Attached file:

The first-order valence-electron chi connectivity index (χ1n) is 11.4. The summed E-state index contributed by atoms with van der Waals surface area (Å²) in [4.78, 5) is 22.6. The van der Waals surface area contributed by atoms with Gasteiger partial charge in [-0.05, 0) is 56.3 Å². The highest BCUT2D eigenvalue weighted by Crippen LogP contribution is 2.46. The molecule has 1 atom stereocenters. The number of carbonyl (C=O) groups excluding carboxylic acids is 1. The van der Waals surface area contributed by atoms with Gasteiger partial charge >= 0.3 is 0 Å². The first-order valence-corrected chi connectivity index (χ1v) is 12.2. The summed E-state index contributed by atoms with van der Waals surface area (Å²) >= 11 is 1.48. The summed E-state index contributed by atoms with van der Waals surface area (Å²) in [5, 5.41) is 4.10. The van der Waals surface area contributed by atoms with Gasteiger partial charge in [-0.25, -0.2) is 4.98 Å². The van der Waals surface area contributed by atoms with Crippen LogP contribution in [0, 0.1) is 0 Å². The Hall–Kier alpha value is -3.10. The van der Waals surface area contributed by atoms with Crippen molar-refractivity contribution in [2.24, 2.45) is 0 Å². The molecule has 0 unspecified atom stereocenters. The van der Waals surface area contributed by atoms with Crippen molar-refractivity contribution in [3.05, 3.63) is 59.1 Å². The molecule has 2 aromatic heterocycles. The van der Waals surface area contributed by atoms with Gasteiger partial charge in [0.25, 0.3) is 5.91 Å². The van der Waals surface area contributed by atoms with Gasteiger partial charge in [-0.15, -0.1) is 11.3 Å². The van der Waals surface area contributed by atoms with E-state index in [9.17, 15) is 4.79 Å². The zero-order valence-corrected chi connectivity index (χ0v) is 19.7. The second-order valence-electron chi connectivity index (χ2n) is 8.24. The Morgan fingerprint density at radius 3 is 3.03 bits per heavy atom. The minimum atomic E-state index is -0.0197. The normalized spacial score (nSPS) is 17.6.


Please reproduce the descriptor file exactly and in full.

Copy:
The first-order valence-electron chi connectivity index (χ1n) is 11.4. The summed E-state index contributed by atoms with van der Waals surface area (Å²) in [4.78, 5) is 22.6. The van der Waals surface area contributed by atoms with Gasteiger partial charge in [-0.05, 0) is 56.3 Å². The highest BCUT2D eigenvalue weighted by Crippen LogP contribution is 2.46. The molecule has 1 atom stereocenters. The number of carbonyl (C=O) groups excluding carboxylic acids is 1. The van der Waals surface area contributed by atoms with Gasteiger partial charge >= 0.3 is 0 Å². The first-order valence-corrected chi connectivity index (χ1v) is 12.2. The summed E-state index contributed by atoms with van der Waals surface area (Å²) >= 11 is 1.48. The summed E-state index contributed by atoms with van der Waals surface area (Å²) in [5, 5.41) is 4.10. The van der Waals surface area contributed by atoms with Gasteiger partial charge in [-0.25, -0.2) is 4.98 Å². The van der Waals surface area contributed by atoms with Crippen LogP contribution in [0, 0.1) is 0 Å². The Hall–Kier alpha value is -3.10. The van der Waals surface area contributed by atoms with Crippen molar-refractivity contribution in [2.24, 2.45) is 0 Å². The molecule has 0 unspecified atom stereocenters. The van der Waals surface area contributed by atoms with Crippen molar-refractivity contribution in [3.05, 3.63) is 59.1 Å². The molecule has 2 aromatic heterocycles. The van der Waals surface area contributed by atoms with Gasteiger partial charge in [0.25, 0.3) is 5.91 Å². The van der Waals surface area contributed by atoms with Gasteiger partial charge in [-0.15, -0.1) is 11.3 Å². The van der Waals surface area contributed by atoms with E-state index in [9.17, 15) is 4.79 Å². The zero-order valence-corrected chi connectivity index (χ0v) is 19.7. The second-order valence-electron chi connectivity index (χ2n) is 8.24. The Morgan fingerprint density at radius 3 is 3.03 bits per heavy atom. The minimum atomic E-state index is -0.0197. The normalized spacial score (nSPS) is 17.6.